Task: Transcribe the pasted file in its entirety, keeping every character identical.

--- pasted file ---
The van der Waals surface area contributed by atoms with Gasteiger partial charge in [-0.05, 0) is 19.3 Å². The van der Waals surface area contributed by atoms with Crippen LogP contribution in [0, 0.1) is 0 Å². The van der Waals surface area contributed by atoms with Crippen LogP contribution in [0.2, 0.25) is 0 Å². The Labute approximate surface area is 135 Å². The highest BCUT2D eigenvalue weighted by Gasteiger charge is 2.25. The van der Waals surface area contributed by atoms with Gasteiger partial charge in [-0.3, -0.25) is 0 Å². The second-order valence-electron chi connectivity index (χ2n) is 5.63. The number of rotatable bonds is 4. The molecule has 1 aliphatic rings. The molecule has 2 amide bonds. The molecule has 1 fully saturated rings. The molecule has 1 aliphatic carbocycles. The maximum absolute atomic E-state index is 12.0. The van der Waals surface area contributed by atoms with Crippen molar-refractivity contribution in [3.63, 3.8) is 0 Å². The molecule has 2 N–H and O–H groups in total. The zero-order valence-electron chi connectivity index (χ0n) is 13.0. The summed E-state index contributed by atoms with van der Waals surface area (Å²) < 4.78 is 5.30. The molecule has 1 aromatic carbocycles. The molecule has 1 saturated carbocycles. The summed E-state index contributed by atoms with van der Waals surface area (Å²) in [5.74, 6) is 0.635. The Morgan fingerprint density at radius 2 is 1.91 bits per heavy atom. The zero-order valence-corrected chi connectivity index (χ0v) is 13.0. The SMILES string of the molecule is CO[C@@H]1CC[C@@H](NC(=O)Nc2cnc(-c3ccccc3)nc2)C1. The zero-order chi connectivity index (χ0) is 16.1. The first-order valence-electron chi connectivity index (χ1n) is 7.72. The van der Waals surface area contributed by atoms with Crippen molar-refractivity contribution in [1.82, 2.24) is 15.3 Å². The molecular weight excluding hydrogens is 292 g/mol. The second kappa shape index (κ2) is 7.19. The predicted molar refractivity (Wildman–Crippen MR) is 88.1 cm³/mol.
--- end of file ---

The van der Waals surface area contributed by atoms with Gasteiger partial charge in [-0.05, 0) is 19.3 Å². The van der Waals surface area contributed by atoms with Crippen LogP contribution in [0, 0.1) is 0 Å². The van der Waals surface area contributed by atoms with Crippen LogP contribution in [0.2, 0.25) is 0 Å². The Labute approximate surface area is 135 Å². The highest BCUT2D eigenvalue weighted by Gasteiger charge is 2.25. The van der Waals surface area contributed by atoms with Gasteiger partial charge in [-0.3, -0.25) is 0 Å². The second-order valence-electron chi connectivity index (χ2n) is 5.63. The number of rotatable bonds is 4. The molecule has 1 aliphatic rings. The molecule has 2 amide bonds. The molecule has 1 fully saturated rings. The molecule has 1 aliphatic carbocycles. The maximum absolute atomic E-state index is 12.0. The van der Waals surface area contributed by atoms with Crippen molar-refractivity contribution in [3.63, 3.8) is 0 Å². The molecule has 2 N–H and O–H groups in total. The zero-order valence-electron chi connectivity index (χ0n) is 13.0. The summed E-state index contributed by atoms with van der Waals surface area (Å²) < 4.78 is 5.30. The molecule has 1 aromatic carbocycles. The molecule has 1 saturated carbocycles. The summed E-state index contributed by atoms with van der Waals surface area (Å²) in [5.74, 6) is 0.635. The Morgan fingerprint density at radius 2 is 1.91 bits per heavy atom. The zero-order valence-corrected chi connectivity index (χ0v) is 13.0. The SMILES string of the molecule is CO[C@@H]1CC[C@@H](NC(=O)Nc2cnc(-c3ccccc3)nc2)C1. The zero-order chi connectivity index (χ0) is 16.1. The first-order valence-electron chi connectivity index (χ1n) is 7.72. The van der Waals surface area contributed by atoms with Crippen molar-refractivity contribution in [1.82, 2.24) is 15.3 Å². The molecular weight excluding hydrogens is 292 g/mol. The second kappa shape index (κ2) is 7.19. The predicted molar refractivity (Wildman–Crippen MR) is 88.1 cm³/mol.